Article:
Jim shrugged. "Hey, protect and serve." 

She smiled in the darkness. "Well, nobody does protect and serve better than you, Jim. Mom and Dad will be eternally grateful for at least one Cascade cop." 

"You sure you're okay?" 

"I will be—in time. Gets better every day." 

He nodded and continued to gaze out his windows. Jim felt her wiggle closer but he felt—nothing. What the fuck was wrong with him? 


Okay, this place sucked big time. Blair pulled out a five dollar bill and tossed it down on the bar, then rose and headed out. He needed something different. 

As he took in a cold breath of air out on the sidewalk, he remembered that a new club had opened on Travis Avenue. That was only four blocks away. And it was exactly what he needed in order to lose himself. Music, people watching—just the ticket.


The new club was called The Drumroll and Blair had been right, it *was* what he needed. A man could get seriously lost in a place like the Drumroll. 

As he shouldered his way inside, he gazed up and noticed the second floor. It took him almost fifteen minutes to get up there, but as he hit the last step, a small table cleared a few feet away and with a bound, he'd claimed it. A waitress in a short skirt and halter top with breasts barely contained, bent down and asked for his order.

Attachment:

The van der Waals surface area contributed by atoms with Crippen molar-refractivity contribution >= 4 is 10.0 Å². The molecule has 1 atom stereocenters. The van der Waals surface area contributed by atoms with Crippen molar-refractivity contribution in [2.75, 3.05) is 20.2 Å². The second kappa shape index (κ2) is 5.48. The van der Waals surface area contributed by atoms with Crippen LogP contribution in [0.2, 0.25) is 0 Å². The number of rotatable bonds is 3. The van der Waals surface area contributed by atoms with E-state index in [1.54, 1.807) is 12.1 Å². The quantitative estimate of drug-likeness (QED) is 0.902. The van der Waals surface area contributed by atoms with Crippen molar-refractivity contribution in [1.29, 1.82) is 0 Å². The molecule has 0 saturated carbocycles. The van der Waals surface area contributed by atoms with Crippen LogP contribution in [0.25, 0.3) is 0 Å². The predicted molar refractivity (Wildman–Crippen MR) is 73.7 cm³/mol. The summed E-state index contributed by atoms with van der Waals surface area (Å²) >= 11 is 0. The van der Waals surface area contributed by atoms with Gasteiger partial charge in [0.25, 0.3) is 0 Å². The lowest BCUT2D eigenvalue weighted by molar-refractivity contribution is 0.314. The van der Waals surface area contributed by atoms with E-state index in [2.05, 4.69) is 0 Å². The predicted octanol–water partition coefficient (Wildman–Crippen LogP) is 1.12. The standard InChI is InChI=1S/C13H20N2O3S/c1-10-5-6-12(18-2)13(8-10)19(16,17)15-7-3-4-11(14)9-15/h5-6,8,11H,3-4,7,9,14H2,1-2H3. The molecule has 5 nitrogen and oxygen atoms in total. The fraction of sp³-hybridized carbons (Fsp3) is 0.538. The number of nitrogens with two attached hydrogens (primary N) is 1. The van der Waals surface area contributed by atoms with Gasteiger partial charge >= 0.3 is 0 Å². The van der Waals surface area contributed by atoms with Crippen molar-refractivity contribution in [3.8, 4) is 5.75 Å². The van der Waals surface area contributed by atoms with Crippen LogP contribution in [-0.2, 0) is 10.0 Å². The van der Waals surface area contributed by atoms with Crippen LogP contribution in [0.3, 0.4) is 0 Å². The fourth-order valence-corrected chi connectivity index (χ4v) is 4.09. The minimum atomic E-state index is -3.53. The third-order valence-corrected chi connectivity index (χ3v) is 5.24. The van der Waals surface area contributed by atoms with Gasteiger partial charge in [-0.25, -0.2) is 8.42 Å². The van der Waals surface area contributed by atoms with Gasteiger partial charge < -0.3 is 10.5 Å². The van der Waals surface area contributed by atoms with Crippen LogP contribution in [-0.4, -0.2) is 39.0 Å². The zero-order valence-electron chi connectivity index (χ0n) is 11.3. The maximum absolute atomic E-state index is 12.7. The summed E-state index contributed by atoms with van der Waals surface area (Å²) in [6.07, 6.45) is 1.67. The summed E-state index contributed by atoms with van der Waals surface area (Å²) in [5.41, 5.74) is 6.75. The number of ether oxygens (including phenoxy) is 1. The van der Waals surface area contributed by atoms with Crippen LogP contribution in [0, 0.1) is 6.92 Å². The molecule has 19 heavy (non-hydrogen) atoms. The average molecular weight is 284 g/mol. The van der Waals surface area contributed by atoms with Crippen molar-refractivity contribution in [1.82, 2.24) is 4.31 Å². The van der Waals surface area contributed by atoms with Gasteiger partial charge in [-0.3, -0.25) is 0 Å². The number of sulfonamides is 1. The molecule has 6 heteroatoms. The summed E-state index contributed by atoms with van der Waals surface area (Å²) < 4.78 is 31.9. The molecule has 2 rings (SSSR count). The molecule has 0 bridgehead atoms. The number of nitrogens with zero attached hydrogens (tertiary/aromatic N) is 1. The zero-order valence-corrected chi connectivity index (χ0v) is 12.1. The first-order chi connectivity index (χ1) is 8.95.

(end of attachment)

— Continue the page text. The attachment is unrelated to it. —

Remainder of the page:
He thought about it for a moment, then ordered a nice, ordinary Martini, a drink he'd never tried. He was tempted to say, "Shaken not stirred", but resisted. It would have fallen flat unless said by Jim. Definite James Bond type, his Jim. 

Blair had a great view of the dance floor below and the music was terrific. He sat back and enjoyed. When his drink arrived, he enjoyed that too. As he watched the dancers, Blair sent out the unconscious vibes that kept people away—but didn't keep men and women alike from looking. One individual in particular. 

The tall, well-muscled man watched Blair from three tables away. He watched as interested men started to approach, then catching the non-verbal message, veered away. He watched as women did the same. After thirty minutes, he got up, walked to the end of the room, to the bar, and ordered a Martini. When it was delivered, he paid, then headed back.  On the way, he dropped a gelcap into the drink. He paused in the shadows in order to allow it to dissolve, then as a waitress started to pass, the tall man took her arm. He waved a twenty under her nose. 

"Would you deliver this to the long-haired young man seated at the table next to the stairs?" 

The comely waitress snatched the twenty—and the drink.  "Sure thing, mister. Sure thing. Want I should tell him anything?"

"Just that it comes from someone at the bar."